Shallow roots

Help please. I need to plant a hedge/barrier to prevent vehicles being driven over sewage/water pipes which are very close to the surface. Obviously they would need to have a fairly non invasive root system. They would be planted approx  3 ft away from pipes.  Soil is mixture of sand and clay.
Other criteria -  About 4ft in height to be visible to drivers and the most difficult of all providing year round interest. A mixture of evergreen and deciduous is workable.The position is East facing but not exposed and it gets sun for most of the day in summer,  less in winter as the whole site is surrounded by mature trees.
It's a tall order but I hope you knowledgeable people out there can help.
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  • madpenguinmadpenguin Isle of WightPosts: 1,777
    Could you post a photo of the area?
    It might give us more of an idea what to suggest  :)
    “Every day is ordinary, until it isn't.” - Bernard Cornwell-Death of Kings
  • FairygirlFairygirl west central ScotlandPosts: 27,858
    At a previous house, our pipes led out from the septic tank, and we had privet and hawthorn  hedging [already there ] which certainly never caused a problem. We had a couple of mature trees there too - a holly and a cherry. 
    However, the pipes would have had far more cover than yours sound. Is there any way you can build up the ground a bit too?
    The photo that @madpenguin suggests would be helpful though, to give us a better idea of the site you're dealing with.  :)
    It's a place where beautiful isn't enough of a word....


  • DovefromaboveDovefromabove Central Norfolk UKPosts: 58,414
    I think a lot may depend on whether the pipes are modern continuous plastic piping or the older short lengths of terra-cotta type of pipes ... the latter are particularly susceptible to roots invading their joints. 
    “I am not lost, for I know where I am. But however, where I am may be lost.” Winnie the Pooh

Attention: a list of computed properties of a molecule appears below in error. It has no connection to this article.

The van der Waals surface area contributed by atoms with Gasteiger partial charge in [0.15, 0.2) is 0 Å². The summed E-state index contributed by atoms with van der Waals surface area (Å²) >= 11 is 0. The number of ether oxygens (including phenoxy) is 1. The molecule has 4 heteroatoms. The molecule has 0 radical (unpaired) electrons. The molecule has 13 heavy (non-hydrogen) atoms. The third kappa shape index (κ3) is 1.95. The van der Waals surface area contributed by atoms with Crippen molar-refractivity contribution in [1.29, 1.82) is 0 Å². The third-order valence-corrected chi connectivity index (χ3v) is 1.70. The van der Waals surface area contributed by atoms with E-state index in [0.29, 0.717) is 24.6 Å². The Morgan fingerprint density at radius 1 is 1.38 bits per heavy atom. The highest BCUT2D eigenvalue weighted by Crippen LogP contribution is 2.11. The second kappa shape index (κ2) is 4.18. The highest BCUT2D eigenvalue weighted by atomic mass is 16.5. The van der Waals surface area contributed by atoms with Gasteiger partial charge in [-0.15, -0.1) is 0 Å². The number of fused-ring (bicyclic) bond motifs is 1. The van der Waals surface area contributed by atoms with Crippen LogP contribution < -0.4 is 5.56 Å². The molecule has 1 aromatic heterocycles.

• Pipes are modern plastic so section to be protected doesn't have any immediate joints. Unfortunately they can't be buried any deeper and have actually had to be raised to allow for better flow and prevent blockages. Topographical problems!
  • FairygirlFairygirl west central ScotlandPosts: 27,858
    Would it be easier to have a small fence?
    It's hard to visualise the area without a pic though.
    It's a place where beautiful isn't enough of a word....


  • ObelixxObelixx Vendée, Western FrancePosts: 19,333
    I'd put up a low fence altho round here they use large chunks of rock as a boundary/edge marker on verges and drives.  That stops cars overstepping their boundaries very effectively.
    "We don't stop playing because we grow old; we grow old because we stop playing." - George Bernard Shaw
  • Fence not an option I'm afraid and a photo would only show a grassy bank sloping down to an, at present, filled in trench in a flat grassed  camping area. Vehicles come round the corner of the slope  and unless  prevented would run across the pipes. They just need to be kept further away from the pipeline.
     A hedge is more in keeping with the nature of the area and one consisting of suitable flowering shrubs could give year round interest. A variegated Griselinia has been suggested as being suitable any thoughts on this?
  • DovefromaboveDovefromabove Central Norfolk UKPosts: 58,414
    edited November 2019
    Think I’d give consideration to a hedge of Rosa rugosa ... the roots shouldn’t be a problem, height can be easily controlled, not fussy about soil, easy to establish,  scented pink or white blooms, colorful hips autumn into winter so attractive most of the year and wildlife-friendly. 
    “I am not lost, for I know where I am. But however, where I am may be lost.” Winnie the Pooh







  • WillDBWillDB Posts: 1,981
    Is it a natural area? Variegated griselinia sounds like it would look a bit alien and suburban. It's not amazingly hardy either so unless you're in the south west, in a city, or near the coast I'd think about something else.
  • WillDBWillDB Posts: 1,981
    Could you not do something like this 
    See the source image
    Or this
    See the source image

    And then let the area behind go wild?
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